COPENHAGEN , DENMARK --
COPENHAGEN, Denmark--Three New York Air National Guardsmen who specialize in planning and executing air war campaigns took part in a four-day workshop in January designed to ensure that the militaries of Denmark, Norway, Sweden, and Finland all know what’s flying in the skies above their region.
The New York Airmen, all assigned to the 152nd Air Operations Group, based at Hancock Field Air National Guard Base in Syracuse, were part of a U.S. military delegation which included the U.S. Army, Navy, and Marine Corps as well U.S. Air Forces Europe.
Two Airmen from the Michigan Air National Guard’s 217th Air Operations Group also took part in the conference.
The goal, according to Col. Kevin St. John, the commander of the 152nd, was to explore the ways to connect the radars and sensors of the Nordic nations with NATO and United States systems.
The idea, he said, was to create a common picture of what is flying in the region, first and then expand the capability to share information.
The January 23-27 meeting in Copenhagen was hosted by the Royal Danish Air Force and the U.S. Air Forces Europe. Seventy people attended to discuss improving the regional partnership in support of unified network of sensors from all the services operating in the region.
This concept is known as Joint All-Domain Command and Control, or JADC2.
The discussions also included integrating air and missile defense information as well, according to St. John.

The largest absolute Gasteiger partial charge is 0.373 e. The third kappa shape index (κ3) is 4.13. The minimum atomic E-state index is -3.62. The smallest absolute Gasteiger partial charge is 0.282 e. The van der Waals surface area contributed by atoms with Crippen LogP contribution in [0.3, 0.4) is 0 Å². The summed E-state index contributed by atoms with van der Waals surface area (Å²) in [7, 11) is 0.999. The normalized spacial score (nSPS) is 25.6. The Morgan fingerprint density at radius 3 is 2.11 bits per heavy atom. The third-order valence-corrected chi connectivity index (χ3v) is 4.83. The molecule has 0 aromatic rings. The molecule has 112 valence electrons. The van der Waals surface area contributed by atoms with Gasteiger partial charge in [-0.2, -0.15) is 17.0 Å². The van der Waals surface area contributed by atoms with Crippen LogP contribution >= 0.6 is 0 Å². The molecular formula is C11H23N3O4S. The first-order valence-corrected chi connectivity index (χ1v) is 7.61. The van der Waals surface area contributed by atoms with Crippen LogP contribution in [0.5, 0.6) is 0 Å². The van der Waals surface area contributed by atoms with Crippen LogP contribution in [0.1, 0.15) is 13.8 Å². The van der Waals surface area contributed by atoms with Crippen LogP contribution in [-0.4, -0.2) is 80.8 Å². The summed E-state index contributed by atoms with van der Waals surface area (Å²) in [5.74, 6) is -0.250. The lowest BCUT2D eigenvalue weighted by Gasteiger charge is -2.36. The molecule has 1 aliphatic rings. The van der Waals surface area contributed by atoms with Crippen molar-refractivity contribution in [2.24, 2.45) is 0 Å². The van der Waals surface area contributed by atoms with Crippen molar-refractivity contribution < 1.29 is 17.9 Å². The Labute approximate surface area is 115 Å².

While Norway and Denmark are both NATO members, Sweden and Finland just applied for membership in 2022, following the Russian invasion of Ukraine.
This was the first time those two countries took part in these discussions, St. John said.
Their inclusion in the workshop built on that process, he added.
“This conference was executed at exactly the right time in both of our planning cycles to mutually inform and highlight all the parties on the benefits and needs of collaboration,” said Major Ignazio Perez, the multi-domain warfare officer for the 217th.
“The event outlined milestones for-bi-lateral sensor sharing arrangements, connections and their use to improve interoperability,” said Lt. Col. Douglas Schafer, the 152nd Air Communications Squadron commander.
These efforts allow the allied air forces to plug in the U.S. Air Force’s Mission Partner Environment, a term for computer networks which allow different militaries to t work collaboratively and effectively and to share sensitive, classified information securely, Schafer said.
The discussions highlighted the need for more international training and exercise opportunities, according to Col. John Meili, the deputy commander of the 152nd Air Operations Group.
“These expanded opportunities strengthen the foundational trust and relationships necessary to facilitate strategic partnerships,” Meili said.
The demand for Air National Guard operational, intelligence, and communication support for operations in Europe was also discussed, he said.
This creates “integrated deterrence,” St. John said.
This is the concept that the United States “uses every tool available in close collaborating with counterparts, allies and partners and is central to any future fight,” St. John explained.
“By balancing capabilities among partners, we can mitigate capacity gaps,” he said.